Written by Shawna of Not The Former Things
Sensory Processing Disorder is actually to blame for our decision to homeschool in the first place.
My oldest son was in public school until third grade. Every single day was a battle for both of us.
For me, it looked like trying to get him to wear clothes that were allowed in the dress code. Socks alone were enough to make both of us cry every morning.
For him, it was an all day long onslaught of noise, smells, and lighting that I know now put him in an almost constant state of flight or flight.
We made the decision to homeschool in part, because sensory issues were so overwhelming for my son.
A year later, we learned about sensory processing disorder and it all began to add up. Moreover, once my son was home for a bit, he was able to share, in bits and pieces, what his school experience was like.
He could hear the sound of every single pencil writing in his 33-child classroom.
He smelled the bleach used to clean the cafeteria, making it impossible for him to eat his lunch.
The grass on his hands, doing push-ups at PE, stung so much he would cry.
The echo of children, lining up in the corridors and classrooms was so intense, he spent most of his time finding ways to keep his ears covered.
I had no idea how bad it was for him. Honestly, ten years ago, most of the literature about sensory processing disorder questioned if it was even a real thing. Not one professional ever mentioned it, medically, therapeutically or educationally.
But when we began to homeschool my son, I could see the impact of sensory overload for my son more clearly.
It has changed the way we learn.
Sensory Processing Disorder And Our Homeschool
Here are just a few of the ways we accommodate my son’s sensory sensitivities in our learning each day:
My favorite part of homeschooling in the beginning was not having to cajole my son into wearing school approved footwear. I am not kidding.
The battle for socks and shoes each day was replaced by Crocs. Crocs for play. Crocs for church. Last month, my son even chose to wear Crocs to his prom. It’s a beautiful thing, not to worry or have a letter sent home again about obeying the dress rules.
Both of my children struggle with clothing in general. As such, we have a lot of soft t-shorts and elastic waist shorts. It doesn’t matter anymore.
Holding a pencil is excruciating for my son due to tactile sensitives. While we have worked to help him better function with this task through occupational therapy, the truth is, it’s awful for him almost all the time.
The good news is because we homeschool, when it is time to learn, he can use any method of written communication he likes. Sometimes, it means he is writing with a larger, less tactile marker. Most of the time, it means he types. What matters most is what he is learning, not if he is using the required #2 pencil.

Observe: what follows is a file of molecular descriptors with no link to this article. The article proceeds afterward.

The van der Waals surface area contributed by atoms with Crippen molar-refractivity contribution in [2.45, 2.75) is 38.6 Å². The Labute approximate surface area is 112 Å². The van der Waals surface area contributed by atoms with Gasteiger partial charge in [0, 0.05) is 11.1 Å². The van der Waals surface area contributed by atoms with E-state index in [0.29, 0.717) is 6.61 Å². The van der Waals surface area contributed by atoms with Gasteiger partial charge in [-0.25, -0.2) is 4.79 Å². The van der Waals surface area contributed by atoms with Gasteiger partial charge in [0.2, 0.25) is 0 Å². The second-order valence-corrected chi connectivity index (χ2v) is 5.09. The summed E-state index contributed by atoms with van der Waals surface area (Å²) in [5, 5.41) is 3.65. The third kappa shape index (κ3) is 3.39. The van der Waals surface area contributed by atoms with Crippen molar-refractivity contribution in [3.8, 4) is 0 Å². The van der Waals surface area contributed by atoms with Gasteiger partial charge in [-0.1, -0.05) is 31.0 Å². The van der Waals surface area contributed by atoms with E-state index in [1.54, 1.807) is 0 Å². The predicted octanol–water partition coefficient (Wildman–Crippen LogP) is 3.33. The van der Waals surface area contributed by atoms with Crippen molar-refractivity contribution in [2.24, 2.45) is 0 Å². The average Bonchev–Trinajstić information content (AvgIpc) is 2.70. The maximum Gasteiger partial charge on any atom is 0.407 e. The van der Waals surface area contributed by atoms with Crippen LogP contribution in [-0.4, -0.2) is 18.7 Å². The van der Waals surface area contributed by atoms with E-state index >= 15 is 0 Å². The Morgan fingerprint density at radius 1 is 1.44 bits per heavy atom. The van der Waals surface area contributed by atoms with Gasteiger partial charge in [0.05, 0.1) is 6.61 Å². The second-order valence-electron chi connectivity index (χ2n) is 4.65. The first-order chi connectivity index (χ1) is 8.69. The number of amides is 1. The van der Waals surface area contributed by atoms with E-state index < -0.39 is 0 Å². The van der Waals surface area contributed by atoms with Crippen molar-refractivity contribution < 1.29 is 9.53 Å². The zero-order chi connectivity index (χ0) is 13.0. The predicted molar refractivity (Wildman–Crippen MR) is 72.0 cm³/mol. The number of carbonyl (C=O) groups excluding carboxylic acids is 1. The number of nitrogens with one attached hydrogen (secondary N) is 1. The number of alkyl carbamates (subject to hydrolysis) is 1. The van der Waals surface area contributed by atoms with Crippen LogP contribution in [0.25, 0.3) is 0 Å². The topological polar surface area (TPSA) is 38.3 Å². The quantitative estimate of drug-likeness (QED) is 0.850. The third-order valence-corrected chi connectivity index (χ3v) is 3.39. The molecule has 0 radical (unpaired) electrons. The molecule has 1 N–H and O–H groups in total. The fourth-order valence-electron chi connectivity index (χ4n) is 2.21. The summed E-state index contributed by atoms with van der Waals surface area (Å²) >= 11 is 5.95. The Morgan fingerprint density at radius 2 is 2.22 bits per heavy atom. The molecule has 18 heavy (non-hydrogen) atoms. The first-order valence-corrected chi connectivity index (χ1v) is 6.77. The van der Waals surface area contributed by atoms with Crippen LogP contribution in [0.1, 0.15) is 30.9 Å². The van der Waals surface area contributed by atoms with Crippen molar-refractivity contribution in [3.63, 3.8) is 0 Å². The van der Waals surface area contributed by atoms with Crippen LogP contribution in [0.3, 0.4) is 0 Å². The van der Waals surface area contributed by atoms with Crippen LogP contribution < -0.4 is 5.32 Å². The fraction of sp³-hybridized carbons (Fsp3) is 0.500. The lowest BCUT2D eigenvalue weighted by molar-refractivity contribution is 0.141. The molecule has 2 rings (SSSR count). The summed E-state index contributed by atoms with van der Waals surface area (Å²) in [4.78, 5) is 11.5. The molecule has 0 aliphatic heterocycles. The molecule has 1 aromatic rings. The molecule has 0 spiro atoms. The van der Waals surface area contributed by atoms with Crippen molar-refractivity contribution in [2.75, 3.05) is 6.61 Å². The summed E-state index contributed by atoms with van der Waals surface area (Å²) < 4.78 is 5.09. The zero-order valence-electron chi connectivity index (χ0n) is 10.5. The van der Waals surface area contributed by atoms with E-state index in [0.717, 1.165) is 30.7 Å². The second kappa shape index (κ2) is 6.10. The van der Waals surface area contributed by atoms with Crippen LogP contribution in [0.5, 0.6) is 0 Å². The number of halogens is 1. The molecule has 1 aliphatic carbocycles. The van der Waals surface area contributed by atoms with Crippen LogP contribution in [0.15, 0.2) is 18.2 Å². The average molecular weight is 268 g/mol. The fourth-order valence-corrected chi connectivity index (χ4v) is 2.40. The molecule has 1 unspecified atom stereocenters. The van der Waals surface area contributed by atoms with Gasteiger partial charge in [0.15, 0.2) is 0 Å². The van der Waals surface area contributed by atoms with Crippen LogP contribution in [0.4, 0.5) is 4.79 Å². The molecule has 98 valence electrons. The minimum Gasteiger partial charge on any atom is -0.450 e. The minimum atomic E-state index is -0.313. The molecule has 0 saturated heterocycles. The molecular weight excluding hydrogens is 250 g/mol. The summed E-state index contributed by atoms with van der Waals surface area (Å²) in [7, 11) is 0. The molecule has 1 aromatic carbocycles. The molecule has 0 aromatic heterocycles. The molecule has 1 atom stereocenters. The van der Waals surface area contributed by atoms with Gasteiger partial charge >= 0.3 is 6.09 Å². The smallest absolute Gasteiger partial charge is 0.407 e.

In addition, my son has not had to do push-ups on the grass since his school days. There are far less uncomfortable ways for him to exercise at home.
This was perhaps the easiest element of my son’s sensory processing issues to accommodate. Simply reducing the number of children from 33 in a classroom and 300 in a cafeteria, to two at our dining room table has made all the difference in the world.
As my son has gotten older, he has been able to take in more and more noise. In fact, he now participates in a hybrid program at a local private school that does get a little noisy sometimes. Because he has the chance to rest his ears at home, he is better able to tolerate it there, and continue to learn.
Sensory Activities and Input
Perhaps one of the best things about homeschooling a child with sensory issues is that you can include sensory activities and input to help your child stay regulated.
I incorporate sensory activities into our learning as much as possible for both of my boys.
I find it makes all the difference in their level of engagement and retention in what we are learning. It also helps them stay focused and regulated as their bodies are getting what they need throughout our days.
(You can find more information on the types of activities we use as part of our homeschool everyday HERE.)
Homeschooling a child with sensory processing disorder brings its challenges to be sure. I firmly believe it is an excellent choice, however, for a child struggling with sensory overload.
We cannot expect a child to learn when he is overwhelmed with noise, lighting, smells, and textures. Homeschooling allows us to accommodate our children in ways that help them both physically and academically.
Are you homeschooling a child with sensory processing disorder? How does it effect learning in your home?
If you enjoyed this post, check out Jamie’s newly released book, Introverted Mom: Your Guide to More Calm, Less Guilt, and Quiet Joy.